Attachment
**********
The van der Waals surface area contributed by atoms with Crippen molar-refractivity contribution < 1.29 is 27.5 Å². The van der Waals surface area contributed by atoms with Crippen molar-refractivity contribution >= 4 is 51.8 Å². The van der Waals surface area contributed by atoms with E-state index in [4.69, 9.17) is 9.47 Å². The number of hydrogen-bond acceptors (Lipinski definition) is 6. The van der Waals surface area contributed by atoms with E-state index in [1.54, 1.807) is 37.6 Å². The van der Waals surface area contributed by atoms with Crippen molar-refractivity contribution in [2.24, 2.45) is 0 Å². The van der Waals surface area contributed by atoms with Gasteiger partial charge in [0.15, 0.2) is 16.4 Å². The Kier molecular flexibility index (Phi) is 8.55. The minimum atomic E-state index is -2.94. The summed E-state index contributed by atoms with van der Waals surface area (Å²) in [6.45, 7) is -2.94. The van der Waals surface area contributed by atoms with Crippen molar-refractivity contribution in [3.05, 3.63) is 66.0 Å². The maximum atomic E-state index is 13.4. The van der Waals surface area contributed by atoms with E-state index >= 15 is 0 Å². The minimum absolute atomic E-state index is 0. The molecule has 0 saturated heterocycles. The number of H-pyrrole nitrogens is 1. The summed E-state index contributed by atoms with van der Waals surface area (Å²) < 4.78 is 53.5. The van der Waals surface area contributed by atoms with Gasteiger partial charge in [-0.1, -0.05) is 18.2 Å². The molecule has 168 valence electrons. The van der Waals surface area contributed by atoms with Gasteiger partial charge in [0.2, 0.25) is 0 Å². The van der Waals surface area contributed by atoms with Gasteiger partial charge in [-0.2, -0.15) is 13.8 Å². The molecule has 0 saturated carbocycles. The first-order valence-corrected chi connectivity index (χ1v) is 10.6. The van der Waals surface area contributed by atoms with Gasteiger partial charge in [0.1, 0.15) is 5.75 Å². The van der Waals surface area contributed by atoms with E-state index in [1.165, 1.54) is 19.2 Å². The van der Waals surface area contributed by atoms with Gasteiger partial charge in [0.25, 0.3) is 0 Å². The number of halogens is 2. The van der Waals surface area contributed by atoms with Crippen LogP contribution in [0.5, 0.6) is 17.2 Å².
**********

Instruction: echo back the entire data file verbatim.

The van der Waals surface area contributed by atoms with Crippen molar-refractivity contribution < 1.29 is 27.5 Å². The van der Waals surface area contributed by atoms with Crippen molar-refractivity contribution >= 4 is 51.8 Å². The van der Waals surface area contributed by atoms with E-state index in [4.69, 9.17) is 9.47 Å². The number of hydrogen-bond acceptors (Lipinski definition) is 6. The van der Waals surface area contributed by atoms with E-state index in [1.54, 1.807) is 37.6 Å². The van der Waals surface area contributed by atoms with Crippen molar-refractivity contribution in [2.24, 2.45) is 0 Å². The van der Waals surface area contributed by atoms with Gasteiger partial charge in [0.15, 0.2) is 16.4 Å². The Kier molecular flexibility index (Phi) is 8.55. The minimum atomic E-state index is -2.94. The summed E-state index contributed by atoms with van der Waals surface area (Å²) in [6.45, 7) is -2.94. The van der Waals surface area contributed by atoms with Crippen molar-refractivity contribution in [3.05, 3.63) is 66.0 Å². The maximum atomic E-state index is 13.4. The van der Waals surface area contributed by atoms with E-state index >= 15 is 0 Å². The minimum absolute atomic E-state index is 0. The molecule has 0 saturated heterocycles. The number of H-pyrrole nitrogens is 1. The summed E-state index contributed by atoms with van der Waals surface area (Å²) < 4.78 is 53.5. The van der Waals surface area contributed by atoms with Gasteiger partial charge in [-0.1, -0.05) is 18.2 Å². The molecule has 168 valence electrons. The van der Waals surface area contributed by atoms with Gasteiger partial charge in [0.2, 0.25) is 0 Å². The van der Waals surface area contributed by atoms with Gasteiger partial charge in [-0.2, -0.15) is 13.8 Å². The molecule has 0 saturated carbocycles. The first-order valence-corrected chi connectivity index (χ1v) is 10.6. The van der Waals surface area contributed by atoms with Gasteiger partial charge in [0.1, 0.15) is 5.75 Å². The van der Waals surface area contributed by atoms with E-state index in [1.165, 1.54) is 19.2 Å². The van der Waals surface area contributed by atoms with Gasteiger partial charge in [0.25, 0.3) is 0 Å². The number of halogens is 2. The van der Waals surface area contributed by atoms with Crippen LogP contribution in [0.5, 0.6) is 17.2 Å².